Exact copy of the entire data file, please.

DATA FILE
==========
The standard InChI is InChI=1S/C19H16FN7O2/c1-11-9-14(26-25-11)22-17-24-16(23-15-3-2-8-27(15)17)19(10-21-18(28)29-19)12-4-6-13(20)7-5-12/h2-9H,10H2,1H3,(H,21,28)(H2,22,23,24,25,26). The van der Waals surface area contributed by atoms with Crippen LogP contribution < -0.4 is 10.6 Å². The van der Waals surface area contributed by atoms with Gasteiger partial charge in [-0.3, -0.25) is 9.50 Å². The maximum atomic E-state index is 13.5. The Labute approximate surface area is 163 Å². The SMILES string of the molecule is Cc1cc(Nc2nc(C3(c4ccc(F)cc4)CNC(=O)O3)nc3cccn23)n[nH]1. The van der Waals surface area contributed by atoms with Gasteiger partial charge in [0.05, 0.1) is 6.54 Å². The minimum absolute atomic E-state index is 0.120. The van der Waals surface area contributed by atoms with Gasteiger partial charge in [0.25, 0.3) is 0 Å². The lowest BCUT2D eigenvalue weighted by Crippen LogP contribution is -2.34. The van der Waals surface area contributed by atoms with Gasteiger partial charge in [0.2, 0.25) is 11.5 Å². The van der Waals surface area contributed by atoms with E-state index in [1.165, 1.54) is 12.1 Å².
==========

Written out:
The standard InChI is InChI=1S/C19H16FN7O2/c1-11-9-14(26-25-11)22-17-24-16(23-15-3-2-8-27(15)17)19(10-21-18(28)29-19)12-4-6-13(20)7-5-12/h2-9H,10H2,1H3,(H,21,28)(H2,22,23,24,25,26). The van der Waals surface area contributed by atoms with Crippen LogP contribution < -0.4 is 10.6 Å². The van der Waals surface area contributed by atoms with Gasteiger partial charge in [-0.3, -0.25) is 9.50 Å². The maximum atomic E-state index is 13.5. The Labute approximate surface area is 163 Å². The SMILES string of the molecule is Cc1cc(Nc2nc(C3(c4ccc(F)cc4)CNC(=O)O3)nc3cccn23)n[nH]1. The van der Waals surface area contributed by atoms with Gasteiger partial charge in [0.05, 0.1) is 6.54 Å². The minimum absolute atomic E-state index is 0.120. The van der Waals surface area contributed by atoms with Gasteiger partial charge in [0.25, 0.3) is 0 Å². The lowest BCUT2D eigenvalue weighted by Crippen LogP contribution is -2.34. The van der Waals surface area contributed by atoms with Gasteiger partial charge in [0.2, 0.25) is 11.5 Å². The van der Waals surface area contributed by atoms with E-state index in [1.165, 1.54) is 12.1 Å².